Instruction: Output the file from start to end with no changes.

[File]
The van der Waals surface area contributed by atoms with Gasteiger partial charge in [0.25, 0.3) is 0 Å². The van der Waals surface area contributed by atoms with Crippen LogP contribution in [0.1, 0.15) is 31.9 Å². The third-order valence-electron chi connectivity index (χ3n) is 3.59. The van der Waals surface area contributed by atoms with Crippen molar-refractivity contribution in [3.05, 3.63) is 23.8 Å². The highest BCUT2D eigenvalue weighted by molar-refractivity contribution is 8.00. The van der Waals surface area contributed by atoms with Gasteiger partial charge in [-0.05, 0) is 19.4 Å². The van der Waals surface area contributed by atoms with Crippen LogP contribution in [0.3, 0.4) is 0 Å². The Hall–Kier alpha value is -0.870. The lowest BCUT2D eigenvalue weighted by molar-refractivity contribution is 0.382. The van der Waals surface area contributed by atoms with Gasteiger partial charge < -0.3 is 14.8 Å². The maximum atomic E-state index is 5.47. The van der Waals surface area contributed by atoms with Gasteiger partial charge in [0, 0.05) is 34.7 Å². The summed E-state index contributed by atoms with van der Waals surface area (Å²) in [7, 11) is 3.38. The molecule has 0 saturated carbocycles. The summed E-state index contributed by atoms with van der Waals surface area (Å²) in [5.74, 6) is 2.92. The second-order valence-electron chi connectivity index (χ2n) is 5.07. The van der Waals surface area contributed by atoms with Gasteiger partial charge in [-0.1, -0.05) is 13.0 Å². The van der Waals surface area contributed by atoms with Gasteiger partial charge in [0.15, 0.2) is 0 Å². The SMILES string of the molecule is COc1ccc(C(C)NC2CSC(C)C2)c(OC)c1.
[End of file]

The van der Waals surface area contributed by atoms with Gasteiger partial charge in [0.25, 0.3) is 0 Å². The van der Waals surface area contributed by atoms with Crippen LogP contribution in [0.1, 0.15) is 31.9 Å². The third-order valence-electron chi connectivity index (χ3n) is 3.59. The van der Waals surface area contributed by atoms with Crippen molar-refractivity contribution in [3.05, 3.63) is 23.8 Å². The highest BCUT2D eigenvalue weighted by molar-refractivity contribution is 8.00. The van der Waals surface area contributed by atoms with Gasteiger partial charge in [-0.05, 0) is 19.4 Å². The van der Waals surface area contributed by atoms with Crippen LogP contribution in [0.3, 0.4) is 0 Å². The Hall–Kier alpha value is -0.870. The lowest BCUT2D eigenvalue weighted by molar-refractivity contribution is 0.382. The van der Waals surface area contributed by atoms with Gasteiger partial charge < -0.3 is 14.8 Å². The maximum atomic E-state index is 5.47. The van der Waals surface area contributed by atoms with Gasteiger partial charge in [0, 0.05) is 34.7 Å². The summed E-state index contributed by atoms with van der Waals surface area (Å²) in [7, 11) is 3.38. The molecule has 0 saturated carbocycles. The summed E-state index contributed by atoms with van der Waals surface area (Å²) in [5.74, 6) is 2.92. The second-order valence-electron chi connectivity index (χ2n) is 5.07. The van der Waals surface area contributed by atoms with Gasteiger partial charge in [-0.1, -0.05) is 13.0 Å². The van der Waals surface area contributed by atoms with Gasteiger partial charge in [0.15, 0.2) is 0 Å². The SMILES string of the molecule is COc1ccc(C(C)NC2CSC(C)C2)c(OC)c1.